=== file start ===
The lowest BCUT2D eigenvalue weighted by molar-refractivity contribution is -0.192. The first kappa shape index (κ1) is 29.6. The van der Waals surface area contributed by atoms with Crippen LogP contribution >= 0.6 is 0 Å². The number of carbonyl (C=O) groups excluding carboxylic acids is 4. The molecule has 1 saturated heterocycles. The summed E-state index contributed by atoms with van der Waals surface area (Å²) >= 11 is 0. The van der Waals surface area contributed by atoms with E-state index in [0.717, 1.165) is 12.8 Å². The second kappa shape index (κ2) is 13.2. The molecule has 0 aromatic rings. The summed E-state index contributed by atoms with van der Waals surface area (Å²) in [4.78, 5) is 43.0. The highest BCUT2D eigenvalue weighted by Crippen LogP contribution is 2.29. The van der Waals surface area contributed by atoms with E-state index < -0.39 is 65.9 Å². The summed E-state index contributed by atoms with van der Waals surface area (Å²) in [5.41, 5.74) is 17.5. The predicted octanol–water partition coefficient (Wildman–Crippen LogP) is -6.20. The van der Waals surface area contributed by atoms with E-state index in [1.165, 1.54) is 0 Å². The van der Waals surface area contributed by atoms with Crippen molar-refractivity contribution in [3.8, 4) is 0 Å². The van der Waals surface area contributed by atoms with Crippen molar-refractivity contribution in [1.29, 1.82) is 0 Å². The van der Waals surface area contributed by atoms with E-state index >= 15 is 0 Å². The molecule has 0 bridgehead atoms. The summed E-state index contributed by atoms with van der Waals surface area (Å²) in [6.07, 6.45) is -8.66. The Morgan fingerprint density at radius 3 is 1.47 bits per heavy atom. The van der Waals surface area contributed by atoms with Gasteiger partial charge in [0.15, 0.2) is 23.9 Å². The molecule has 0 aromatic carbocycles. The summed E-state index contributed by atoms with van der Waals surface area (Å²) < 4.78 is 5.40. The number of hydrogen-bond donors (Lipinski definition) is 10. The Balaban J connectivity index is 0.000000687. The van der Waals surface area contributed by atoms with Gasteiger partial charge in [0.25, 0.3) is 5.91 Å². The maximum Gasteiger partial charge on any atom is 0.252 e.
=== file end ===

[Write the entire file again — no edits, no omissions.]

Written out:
The lowest BCUT2D eigenvalue weighted by molar-refractivity contribution is -0.192. The first kappa shape index (κ1) is 29.6. The van der Waals surface area contributed by atoms with Crippen LogP contribution >= 0.6 is 0 Å². The number of carbonyl (C=O) groups excluding carboxylic acids is 4. The molecule has 1 saturated heterocycles. The summed E-state index contributed by atoms with van der Waals surface area (Å²) >= 11 is 0. The van der Waals surface area contributed by atoms with E-state index in [0.717, 1.165) is 12.8 Å². The second kappa shape index (κ2) is 13.2. The molecule has 0 aromatic rings. The summed E-state index contributed by atoms with van der Waals surface area (Å²) in [4.78, 5) is 43.0. The highest BCUT2D eigenvalue weighted by Crippen LogP contribution is 2.29. The van der Waals surface area contributed by atoms with E-state index < -0.39 is 65.9 Å². The summed E-state index contributed by atoms with van der Waals surface area (Å²) in [5.41, 5.74) is 17.5. The predicted octanol–water partition coefficient (Wildman–Crippen LogP) is -6.20. The van der Waals surface area contributed by atoms with E-state index in [1.165, 1.54) is 0 Å². The van der Waals surface area contributed by atoms with Crippen molar-refractivity contribution in [3.8, 4) is 0 Å². The van der Waals surface area contributed by atoms with Crippen molar-refractivity contribution in [1.29, 1.82) is 0 Å². The van der Waals surface area contributed by atoms with E-state index >= 15 is 0 Å². The molecule has 0 bridgehead atoms. The summed E-state index contributed by atoms with van der Waals surface area (Å²) in [6.07, 6.45) is -8.66. The Morgan fingerprint density at radius 3 is 1.47 bits per heavy atom. The van der Waals surface area contributed by atoms with Gasteiger partial charge in [0.15, 0.2) is 23.9 Å². The molecule has 0 aromatic carbocycles. The summed E-state index contributed by atoms with van der Waals surface area (Å²) < 4.78 is 5.40. The number of hydrogen-bond donors (Lipinski definition) is 10. The Balaban J connectivity index is 0.000000687. The van der Waals surface area contributed by atoms with Gasteiger partial charge in [0.25, 0.3) is 5.91 Å². The maximum Gasteiger partial charge on any atom is 0.252 e.